In the summer of 1974, my parents with my then 3-year-old brother were forced to evacuate their home because of a Turkish invasion in the north of Cyprus. Within one night they became refugees in their own country, losing their house and belongings, and were stripped of their right to peacefully raise their family in the place where they grew up. What was not taken from them was their desire, passion and ability to make things work for their family. They moved countries to get jobs, they worked hard to climb up the career ladder, they sacrificed family and personal time to make sure that their family was not short of anything. They rebuilt their life and two houses; one that is only a few miles away from the ghost town of Famagusta and their still occupied house. 4 decades, 3 sons, 3 daughters-in-law and 4 grandkids later, they are a living proof that nothing is too major to get you down.

I only lived this experience through the vivid stories of my parents and grandparents but it was certainly one of life’s most valuable lessons; a lesson that taught me to remain calm during unfortunate circumstances and to always have the courage to stand up to my feet when I fall down. To use every bad experience to my advantage by asking myself what went wrong, how can I prevent it from happening again and how I can improve. But most importantly, it taught me to stay positive for the good things that will come in my life.

 

Become the change you want to see

Last but not least, I consider myself lucky enough to have been raised and influenced by two of the most important women in my life. My grandmother was one of the leaders for women rights in Cyprus, fighting for their right to a decent job and salary. My mother went from the struggle of landing her first job (because she was a married woman with children) to climbing the corporate ladder and becoming one of the first and most successful businesswomen in Cyprus; at a time where there were huge gaps of gender inequality.

I could not have been raised to act any differently; it is an unconditional rule in my life that every individual should be treated equally and with respect, regardless of gender, nationality or race. Regulations and policies that are in place only slightly contribute to the equality that each one of use deserves. The change that I want to see in this world comes from the little actions of each individual; the way we treat and talk to other people, the equal opportunities that we give them, the respect that we pay to them, the lessons we learn from their culture and background, the acceptance of their struggles.  Like Mahatma Gandhi said “We must become the change we want to see in the world.”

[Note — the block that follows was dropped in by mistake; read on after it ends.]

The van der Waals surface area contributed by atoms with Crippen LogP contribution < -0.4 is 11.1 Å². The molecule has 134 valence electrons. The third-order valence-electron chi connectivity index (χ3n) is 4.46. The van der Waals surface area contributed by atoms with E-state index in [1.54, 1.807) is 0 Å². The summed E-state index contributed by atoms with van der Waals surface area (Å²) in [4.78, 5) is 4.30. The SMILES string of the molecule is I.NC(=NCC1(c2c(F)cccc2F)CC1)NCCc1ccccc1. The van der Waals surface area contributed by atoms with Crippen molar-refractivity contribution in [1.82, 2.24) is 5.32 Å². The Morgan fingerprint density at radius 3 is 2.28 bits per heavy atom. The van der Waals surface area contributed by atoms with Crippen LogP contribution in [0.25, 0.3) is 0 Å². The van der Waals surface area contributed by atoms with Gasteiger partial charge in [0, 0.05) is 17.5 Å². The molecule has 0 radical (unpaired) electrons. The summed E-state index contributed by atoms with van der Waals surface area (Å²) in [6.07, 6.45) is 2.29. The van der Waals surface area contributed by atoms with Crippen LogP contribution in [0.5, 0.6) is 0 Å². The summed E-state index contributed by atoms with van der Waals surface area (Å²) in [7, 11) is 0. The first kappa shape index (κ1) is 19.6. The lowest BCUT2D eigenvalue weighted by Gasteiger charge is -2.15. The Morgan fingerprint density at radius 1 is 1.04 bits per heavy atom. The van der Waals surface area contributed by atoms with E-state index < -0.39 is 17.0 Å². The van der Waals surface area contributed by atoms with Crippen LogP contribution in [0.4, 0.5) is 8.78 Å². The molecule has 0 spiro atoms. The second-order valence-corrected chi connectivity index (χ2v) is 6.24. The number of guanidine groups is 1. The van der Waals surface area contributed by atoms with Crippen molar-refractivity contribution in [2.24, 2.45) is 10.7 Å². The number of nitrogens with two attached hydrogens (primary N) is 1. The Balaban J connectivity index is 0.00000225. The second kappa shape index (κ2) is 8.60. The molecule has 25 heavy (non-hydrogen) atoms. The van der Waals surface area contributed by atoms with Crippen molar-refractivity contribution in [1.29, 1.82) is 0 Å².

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4 reasons no one likes your Facebook posts

For the B2B sector, social media marketing has been a game changer and a key differentiator between competition. Forward thinking organizations recognize the importance social media plays in their overall marketing strategies.

In fact, based on a recent study by CMI/MarketingProfs, 81% of B2B organizations are utilizing Facebook – which is by far one of the largest networking tools today –  to promote their brand. One area B2B marketers struggle with is how to get the biggest bang for their buck when it comes to Facebook’s ROI.

Organization’s Facebook posts that tend to be lacking in engagement should focus on these four key areas in order to generate more engagement:

  1. Use analytics to get to know your audience

Facebook Insights should be your right hand man/woman. It gives you better insight into important data such as the kinds of posts that receive highest reach/engagement, what time of the day users are most active, where your fans are coming from, and much more. User metrics allow you to measure, analyze and learn so that you can adjust your page accordingly for optimum performance.

  1. Post engaging content

The Facebook algorithm running in the background populates your news feed with posts that you want and filters out posts you don’t want – based on several factors. This same algorithm rewards users who posts receive high engagement by sharing with your users on their newsfeed that others have engaged with your content. So post content that encourages interaction – ask for feedback, take a poll, do a live question and answer session. Also, overly promotional content that pushes products, encourages users to enter promotions and sweepstakes and ads are discouraged as disguised organic content. Content that is useful to your followers will always perform better than content that is useful to your company.